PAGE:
NEW YORK (Reuters) - Freepoint Commodities has started trading physical base metals betting on growing demand in China, a senior executive said, as a financing scam forces some banks to scale back business in the world’s top consumer.
Just over two years after the upstart commodities merchant’s first foray into the niche copper and zinc concentrates markets, global metals trading chief Philip Bacon has launched a push into handling refined metals, he told the Reuters Commodities Summit this week.
The emphasis is on Asia, in particular China, he said.
The move marks the latest expansion by the Stamford, Connecticut-based firm to build a physical commodities business since it was set up four years ago by former Sempra oil executives.
Freepoint entered the metals trading in 2012 when it bought JPMorgan Chase & Co’s (JPM.N) metals concentrates trading unit which was run by Bacon. Concentrates are a type of intermediate product that smelters use as raw material to make refined metals.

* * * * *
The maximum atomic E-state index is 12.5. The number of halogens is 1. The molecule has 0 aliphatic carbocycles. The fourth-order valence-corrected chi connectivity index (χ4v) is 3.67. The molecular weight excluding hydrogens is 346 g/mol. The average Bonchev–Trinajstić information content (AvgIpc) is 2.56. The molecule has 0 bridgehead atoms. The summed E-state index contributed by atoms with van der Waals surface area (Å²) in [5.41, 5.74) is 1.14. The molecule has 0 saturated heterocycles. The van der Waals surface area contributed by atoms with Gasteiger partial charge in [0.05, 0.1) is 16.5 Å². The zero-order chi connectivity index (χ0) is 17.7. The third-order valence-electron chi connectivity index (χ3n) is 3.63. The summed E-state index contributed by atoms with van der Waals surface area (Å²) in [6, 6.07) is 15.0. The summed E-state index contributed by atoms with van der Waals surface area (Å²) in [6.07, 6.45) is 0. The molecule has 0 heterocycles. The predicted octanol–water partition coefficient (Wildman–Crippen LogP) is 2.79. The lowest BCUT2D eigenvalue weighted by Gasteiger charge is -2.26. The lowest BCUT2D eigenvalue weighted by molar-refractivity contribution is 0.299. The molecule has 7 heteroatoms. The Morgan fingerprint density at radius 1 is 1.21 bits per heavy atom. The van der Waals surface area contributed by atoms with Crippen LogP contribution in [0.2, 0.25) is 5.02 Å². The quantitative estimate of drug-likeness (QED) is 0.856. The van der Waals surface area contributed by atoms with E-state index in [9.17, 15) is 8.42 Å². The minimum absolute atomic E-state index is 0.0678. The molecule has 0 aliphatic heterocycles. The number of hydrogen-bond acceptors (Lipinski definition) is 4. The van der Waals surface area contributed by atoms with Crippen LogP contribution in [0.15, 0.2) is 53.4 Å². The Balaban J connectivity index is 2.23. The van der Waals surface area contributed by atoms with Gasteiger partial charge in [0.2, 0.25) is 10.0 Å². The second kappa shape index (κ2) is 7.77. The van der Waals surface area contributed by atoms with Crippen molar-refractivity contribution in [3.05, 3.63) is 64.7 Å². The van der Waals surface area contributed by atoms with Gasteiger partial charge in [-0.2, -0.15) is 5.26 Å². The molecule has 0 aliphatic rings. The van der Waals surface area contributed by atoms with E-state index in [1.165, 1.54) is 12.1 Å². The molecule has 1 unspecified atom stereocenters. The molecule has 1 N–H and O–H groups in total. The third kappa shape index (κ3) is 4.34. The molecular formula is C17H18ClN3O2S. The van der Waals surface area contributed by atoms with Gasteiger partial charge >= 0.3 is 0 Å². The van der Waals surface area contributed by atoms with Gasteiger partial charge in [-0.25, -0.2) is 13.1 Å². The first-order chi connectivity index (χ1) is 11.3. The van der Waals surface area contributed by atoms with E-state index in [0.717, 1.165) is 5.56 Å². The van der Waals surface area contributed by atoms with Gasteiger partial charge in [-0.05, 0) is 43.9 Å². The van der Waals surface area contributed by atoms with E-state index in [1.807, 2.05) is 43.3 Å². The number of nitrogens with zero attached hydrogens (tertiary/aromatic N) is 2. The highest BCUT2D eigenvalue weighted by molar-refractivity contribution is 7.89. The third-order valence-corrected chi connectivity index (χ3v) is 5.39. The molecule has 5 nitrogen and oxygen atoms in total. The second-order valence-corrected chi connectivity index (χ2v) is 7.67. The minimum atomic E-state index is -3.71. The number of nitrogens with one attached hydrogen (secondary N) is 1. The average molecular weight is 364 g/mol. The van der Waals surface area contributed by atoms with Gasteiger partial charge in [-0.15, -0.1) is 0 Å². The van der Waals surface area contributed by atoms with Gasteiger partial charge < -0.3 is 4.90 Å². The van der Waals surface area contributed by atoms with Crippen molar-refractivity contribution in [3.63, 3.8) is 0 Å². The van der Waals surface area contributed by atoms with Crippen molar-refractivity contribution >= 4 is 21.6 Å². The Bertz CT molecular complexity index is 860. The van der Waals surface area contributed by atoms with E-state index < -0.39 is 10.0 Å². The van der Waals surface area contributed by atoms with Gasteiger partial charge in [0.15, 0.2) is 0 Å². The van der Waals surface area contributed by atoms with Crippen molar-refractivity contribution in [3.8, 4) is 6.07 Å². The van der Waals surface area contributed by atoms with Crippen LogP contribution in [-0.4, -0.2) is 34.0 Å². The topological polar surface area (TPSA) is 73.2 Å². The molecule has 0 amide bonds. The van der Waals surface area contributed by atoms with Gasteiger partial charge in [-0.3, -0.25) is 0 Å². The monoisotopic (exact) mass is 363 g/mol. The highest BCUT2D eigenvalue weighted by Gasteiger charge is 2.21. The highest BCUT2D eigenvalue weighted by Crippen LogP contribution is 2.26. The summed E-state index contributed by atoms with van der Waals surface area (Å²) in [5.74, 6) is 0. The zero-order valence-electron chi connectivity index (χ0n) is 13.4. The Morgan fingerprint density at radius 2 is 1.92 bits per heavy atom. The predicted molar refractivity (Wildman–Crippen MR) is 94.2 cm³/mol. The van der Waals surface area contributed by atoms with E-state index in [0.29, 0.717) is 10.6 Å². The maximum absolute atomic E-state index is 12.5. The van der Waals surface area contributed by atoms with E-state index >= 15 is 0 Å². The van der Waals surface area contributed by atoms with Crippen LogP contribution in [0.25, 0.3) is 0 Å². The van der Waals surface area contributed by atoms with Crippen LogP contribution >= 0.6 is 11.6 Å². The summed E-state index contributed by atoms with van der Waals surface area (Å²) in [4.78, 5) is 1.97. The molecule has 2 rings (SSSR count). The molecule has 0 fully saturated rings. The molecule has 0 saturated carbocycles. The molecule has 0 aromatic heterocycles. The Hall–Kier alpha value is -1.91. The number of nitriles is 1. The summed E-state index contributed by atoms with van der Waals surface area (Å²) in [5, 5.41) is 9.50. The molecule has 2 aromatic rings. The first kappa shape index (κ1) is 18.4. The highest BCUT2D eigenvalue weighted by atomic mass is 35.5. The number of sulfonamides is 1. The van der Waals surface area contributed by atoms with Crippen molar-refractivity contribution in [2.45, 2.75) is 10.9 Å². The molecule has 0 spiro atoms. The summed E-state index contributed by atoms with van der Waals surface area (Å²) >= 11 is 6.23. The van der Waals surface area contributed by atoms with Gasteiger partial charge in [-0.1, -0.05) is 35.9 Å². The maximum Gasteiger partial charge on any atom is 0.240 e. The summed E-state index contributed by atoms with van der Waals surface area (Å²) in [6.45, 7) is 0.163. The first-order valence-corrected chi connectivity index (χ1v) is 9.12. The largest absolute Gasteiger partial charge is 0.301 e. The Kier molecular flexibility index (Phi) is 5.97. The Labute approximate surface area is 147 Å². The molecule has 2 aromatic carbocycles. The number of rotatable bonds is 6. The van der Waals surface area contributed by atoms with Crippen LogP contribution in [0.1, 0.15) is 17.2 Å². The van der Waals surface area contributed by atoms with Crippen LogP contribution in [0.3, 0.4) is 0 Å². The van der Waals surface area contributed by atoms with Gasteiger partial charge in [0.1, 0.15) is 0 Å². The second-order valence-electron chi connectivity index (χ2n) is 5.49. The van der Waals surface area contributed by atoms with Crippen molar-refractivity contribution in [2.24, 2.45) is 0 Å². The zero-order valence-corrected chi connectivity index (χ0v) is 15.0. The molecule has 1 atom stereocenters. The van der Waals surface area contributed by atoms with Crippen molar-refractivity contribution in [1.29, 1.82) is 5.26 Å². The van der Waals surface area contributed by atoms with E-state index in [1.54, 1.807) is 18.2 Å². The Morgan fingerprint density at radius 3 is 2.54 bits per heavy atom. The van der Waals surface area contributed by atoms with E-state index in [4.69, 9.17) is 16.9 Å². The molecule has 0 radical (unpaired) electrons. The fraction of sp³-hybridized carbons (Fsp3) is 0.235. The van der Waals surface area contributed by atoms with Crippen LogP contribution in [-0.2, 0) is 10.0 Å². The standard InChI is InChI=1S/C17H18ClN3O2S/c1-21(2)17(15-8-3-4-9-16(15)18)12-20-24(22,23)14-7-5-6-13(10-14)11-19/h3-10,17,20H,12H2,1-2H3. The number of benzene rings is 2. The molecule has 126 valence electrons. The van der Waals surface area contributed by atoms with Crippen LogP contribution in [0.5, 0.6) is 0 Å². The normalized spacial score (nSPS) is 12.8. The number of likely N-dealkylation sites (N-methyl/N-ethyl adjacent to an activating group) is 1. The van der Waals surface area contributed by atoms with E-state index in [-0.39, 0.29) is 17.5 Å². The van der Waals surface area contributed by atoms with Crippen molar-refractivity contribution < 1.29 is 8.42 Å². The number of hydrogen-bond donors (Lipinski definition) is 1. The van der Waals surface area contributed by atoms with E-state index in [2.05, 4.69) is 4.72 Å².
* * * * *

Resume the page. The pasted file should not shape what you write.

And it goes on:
That deal reunited Bacon with his former Sempra compatriots and former Sempra boss David Messer, who is now Freepoint chief.
Out of the firm’s 250 staff, about 30 full-time employees are in the base metals business, which includes the structured finance and trading operations.
The move also comes as the metal industry reels from the high-profile financing scam in China’s Qingdao port that involved metal being used multiple times as collateral for loans.
The scandal has tightened credit and left some banks and trading firms exposed to more than $1.2 billion in losses, forcing some to wind up or stop financing deals altogether.
Freepoint was not involved in those so-called repo deals which give companies access to short-term credit in exchange for goods, and is not affected by the Qingdao scandal, Bacon said.
“(Qingdao) has repercussions right across the board. I think the banks have withdrawn because of the fear factor,” he said.
The retreat has deflated copper premiums, which were bolstered for years by the buying interest from these financing deals.
“That model of financing is coming to an end. It will return the market more to the fundamentals,” he said.
Reporting by Josephine Mason; Editing by Lisa Shumaker